Integer or Fraction?
living the whole package
A Long Beach, California, man stopped by a Kentucky Fried Chicken (KFC) franchise to pick up a container of chicken for himself and the young woman with him. Inadvertently the manager of the store handed the man a KFC box he had used as camouflage to carry the day’s cash proceeds to the bank.
The fellow took the box, and the two drove away. When they stopped at a park to enjoy their chicken, they discovered nearly $3,000 instead. What should he do? Realizing there had been a mistake, he returned to the KFC restaurant and handed the box back to the manager. The manager was elated: “I want to call the news and have them write up a story and take your picture. You’re the most honest guy in town.”
“Oh, no, don’t do that!” he pleaded.
“Well, you see, I’m married, and the woman I’m with is not my wife!”
Honest yet dishonest! Truthful? Not at all: integrity cannot be compartmentalized. It is an internal consistency, the opposite of hypocrisy. Integrity is defined as the state of being complete, unified, without division, genuine. It comes from the world of mathematics—an integer is a whole number (1, 2, 3, etc.), not a fraction (which is only part of a whole). In ethics, integrity is regarded as the truthfulness or consistency of one’s thoughts, actions, and words. This means being what we say we are. Doing what we say we will do—truth speech. Integrity defines who we are—truthful people, not just people of the truth.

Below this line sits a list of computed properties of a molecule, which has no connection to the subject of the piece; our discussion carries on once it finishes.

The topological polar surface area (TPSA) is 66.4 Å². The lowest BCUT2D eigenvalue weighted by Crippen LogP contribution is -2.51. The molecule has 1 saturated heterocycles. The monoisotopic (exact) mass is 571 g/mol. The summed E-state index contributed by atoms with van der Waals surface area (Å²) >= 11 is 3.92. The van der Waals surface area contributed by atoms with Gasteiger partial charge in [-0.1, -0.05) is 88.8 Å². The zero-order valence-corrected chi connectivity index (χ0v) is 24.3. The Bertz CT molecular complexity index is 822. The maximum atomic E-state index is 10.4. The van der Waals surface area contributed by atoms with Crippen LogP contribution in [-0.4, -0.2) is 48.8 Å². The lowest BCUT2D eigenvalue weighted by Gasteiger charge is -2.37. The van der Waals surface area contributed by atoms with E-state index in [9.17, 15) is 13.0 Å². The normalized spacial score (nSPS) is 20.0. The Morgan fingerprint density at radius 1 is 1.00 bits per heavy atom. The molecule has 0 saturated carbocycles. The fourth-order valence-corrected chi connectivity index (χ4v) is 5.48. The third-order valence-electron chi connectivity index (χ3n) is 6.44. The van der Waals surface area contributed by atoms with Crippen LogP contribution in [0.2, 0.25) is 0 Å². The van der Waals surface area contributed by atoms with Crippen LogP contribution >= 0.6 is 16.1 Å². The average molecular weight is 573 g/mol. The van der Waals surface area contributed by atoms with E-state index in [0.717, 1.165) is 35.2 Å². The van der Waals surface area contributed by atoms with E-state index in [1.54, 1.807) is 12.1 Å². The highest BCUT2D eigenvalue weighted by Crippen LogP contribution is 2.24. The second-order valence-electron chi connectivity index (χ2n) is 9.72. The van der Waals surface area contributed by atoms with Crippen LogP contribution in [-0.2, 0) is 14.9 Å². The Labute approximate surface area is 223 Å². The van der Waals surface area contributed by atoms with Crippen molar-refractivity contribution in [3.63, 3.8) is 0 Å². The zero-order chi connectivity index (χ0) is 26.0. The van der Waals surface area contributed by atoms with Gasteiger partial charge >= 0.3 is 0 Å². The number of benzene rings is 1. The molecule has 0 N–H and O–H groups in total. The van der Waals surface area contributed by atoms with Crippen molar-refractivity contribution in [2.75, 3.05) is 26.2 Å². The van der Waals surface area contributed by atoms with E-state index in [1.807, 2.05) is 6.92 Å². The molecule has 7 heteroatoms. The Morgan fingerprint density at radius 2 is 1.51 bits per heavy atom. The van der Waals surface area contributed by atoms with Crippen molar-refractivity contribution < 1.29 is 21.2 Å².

Renewal Touches Everything
Scripture links revival in our hearts with truthfulness: “Be renewed in the spirit of your mind, and put on the new self, which in the likeness of God has been created in righteousness and holiness of the truth. . . . Laying aside falsehood, speak truth, each one of you, with his neighbor, for we are members of one another” (Eph. 4:23-25, NASB; cf. Col. 3:9, 10).1 With the new identity we experience in Christ at conversion, integrity moves onto center stage. Putting on the new self in Christ involves laying aside falsehood and speaking only truth to those around us. Truthful speech becomes a pattern of the way we talk. We nurture truthfulness as the foundation for mutual trust in all our relationships. This truthfulness expresses both righteousness and holiness (Eph. 4:24). The “holiness of truth” stretches our moral vision beyond doctrine and theology to God Himself, who alone is holy (Rev. 15:4). The profound reality is that truth and truthfulness are personal.